Moderate John Pesutto to ramp up Victorian Liberal leadership campaign after securing seat

Three candidates are vying to take over the leadership of the Victorian Liberals after its crushing loss in the state election, including the moderates’ great hope John Pesutto, who has reclaimed the seat of Hawthorn for the party.

Pesutto is likely to ramp up efforts to win over his colleagues in the coming days, after a tight race against teal independent candidate, Melissa Lowe, who on Wednesday congratulated the former shadow attorney general on his successful campaign.

Pesutto, a moderate, faces two rivals for the leadership – Brad Battin and Richard Riordan – from the more conservative wing of the party.

The duo’s supporters have pointed to Pesutto’s “baggage” from the Liberal’s law and order-focused 2018 campaign as a weakness, as well as his seat’s marginal status.

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But several Liberal sources have said Pesutto could help renew the party and create generational change, with newer MPs playing a key role.

This could include Sandringham MP, Brad Rowswell, who has confirmed he will run for the deputy leader position, and upper house MP Matt Bach.

Newly elected MPs Sam Groth and Jess Wilson – as well as former federal MP Chris Crewther, who has a narrow lead in Mornington – could also be elevated straight to shadow cabinet.

The jostling came as Ryan Smith withdrew his candidacy for leader and threw his support behind Battin, who he described as sharing a similar vision for the future direction of the party.

Battin, who unsuccessfully challenged Michael O’Brien for the leadership in 2021, has argued the party should focus its efforts on new growth corridors and engaging with multicultural groups.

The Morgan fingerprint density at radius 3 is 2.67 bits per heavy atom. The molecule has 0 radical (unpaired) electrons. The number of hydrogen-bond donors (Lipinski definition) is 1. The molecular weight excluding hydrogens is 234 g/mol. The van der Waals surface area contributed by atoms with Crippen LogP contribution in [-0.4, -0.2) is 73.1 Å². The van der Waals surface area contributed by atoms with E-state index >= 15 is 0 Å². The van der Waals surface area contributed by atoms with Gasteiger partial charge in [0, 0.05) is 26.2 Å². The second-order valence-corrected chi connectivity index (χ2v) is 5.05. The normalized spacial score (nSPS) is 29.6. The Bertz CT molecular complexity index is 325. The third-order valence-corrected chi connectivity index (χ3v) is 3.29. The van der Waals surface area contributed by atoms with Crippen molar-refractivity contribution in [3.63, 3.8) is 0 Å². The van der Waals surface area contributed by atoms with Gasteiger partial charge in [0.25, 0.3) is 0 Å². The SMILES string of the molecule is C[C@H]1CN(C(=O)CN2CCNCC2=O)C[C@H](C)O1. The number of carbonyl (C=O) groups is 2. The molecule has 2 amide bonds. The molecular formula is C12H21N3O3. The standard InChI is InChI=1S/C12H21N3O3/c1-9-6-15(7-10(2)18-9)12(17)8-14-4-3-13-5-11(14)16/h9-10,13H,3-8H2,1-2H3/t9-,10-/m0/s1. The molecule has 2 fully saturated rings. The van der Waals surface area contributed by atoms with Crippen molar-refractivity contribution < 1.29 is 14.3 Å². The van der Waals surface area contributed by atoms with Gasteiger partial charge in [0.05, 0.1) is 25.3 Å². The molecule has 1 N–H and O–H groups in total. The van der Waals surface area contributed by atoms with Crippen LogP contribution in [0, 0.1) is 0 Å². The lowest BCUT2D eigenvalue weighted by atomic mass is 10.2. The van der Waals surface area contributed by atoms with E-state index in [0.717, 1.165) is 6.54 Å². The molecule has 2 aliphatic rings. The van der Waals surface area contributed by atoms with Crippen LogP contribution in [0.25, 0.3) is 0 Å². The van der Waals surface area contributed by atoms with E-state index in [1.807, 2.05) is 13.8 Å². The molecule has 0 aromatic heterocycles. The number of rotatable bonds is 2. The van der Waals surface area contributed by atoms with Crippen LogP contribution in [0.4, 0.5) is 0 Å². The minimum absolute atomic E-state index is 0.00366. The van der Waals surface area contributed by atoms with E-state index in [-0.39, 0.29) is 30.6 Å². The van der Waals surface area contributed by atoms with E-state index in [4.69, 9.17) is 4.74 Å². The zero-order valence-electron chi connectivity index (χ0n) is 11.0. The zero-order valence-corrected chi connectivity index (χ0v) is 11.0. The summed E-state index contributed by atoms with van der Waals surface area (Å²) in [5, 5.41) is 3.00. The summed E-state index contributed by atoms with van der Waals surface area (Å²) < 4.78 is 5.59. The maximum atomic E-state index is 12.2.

Riordan is understood to have sizeable support from conservative Liberals, but said the party needs to be as “as broadly representative as possible”.

“There are some really good things that we can take out of this election,” he said. “The Coalition message sold really well in regional Victoria and it sold really well in the inner city, where the media were saying we had lost touch with. We’ve proved that wrong.”

Riordan pointed to Melbourne’s bayside seats of Brighton, Caulfield and Sandringham, where Liberal MPs managed to increase their margins, despite challenges from independent candidates.

In those seats, as well as in Hawthorn and Kew, Liberal candidates largely ignored advice from campaign headquarters and ran months-long, hyper-local campaigns.

They also spruiked the Coalition’s commitment to legislating an emissions reduction target of 50% by 2030 and reaching net zero by 2050.

“Where our guys were able to get out, talk about issues that matter to people, be the sensible, reasonable ground … we did really well,” Riordan said.

“Where we were reliant on a generic, statewide approach at the last minute, without long term engagement with communities, we haven’t succeeded.”

He said the party lacked a presence in the outer suburbs and called for a “complete clean out” within party’s structure.

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Tony Barry, a former senior Liberal staffer who is now with political consultants RedBridge, said the party did not have the option of choosing between the suburbs or the inner city.

“The electoral math is pretty simple – we don’t get to 45 seats in the next few terms unless we are competitive in the so-called teal seats,” Barry said.

“Our problems are not just across geographic areas, they are also across demographics – such as millennials and younger women. The notion that there is some mythical pathway based on postcodes is the same busted-arse thinking that helped get us into this mess.”

The National party has expressed concerns about the performance of the Liberals at the election, with its leader, Peter Walsh, not ruling out leaving the Coalition.

“That’s something that has to be discussed by ourselves and with the Liberal party once they elect their leadership group,” Walsh said on Wednesday.

“We’ve demonstrated with the policy platform and initiatives we took to the election that we can work well together to put the issues that are important to Victorians front and centre.”

The party recorded its best election result since 1943, and looks likely to double its representation in the upper house.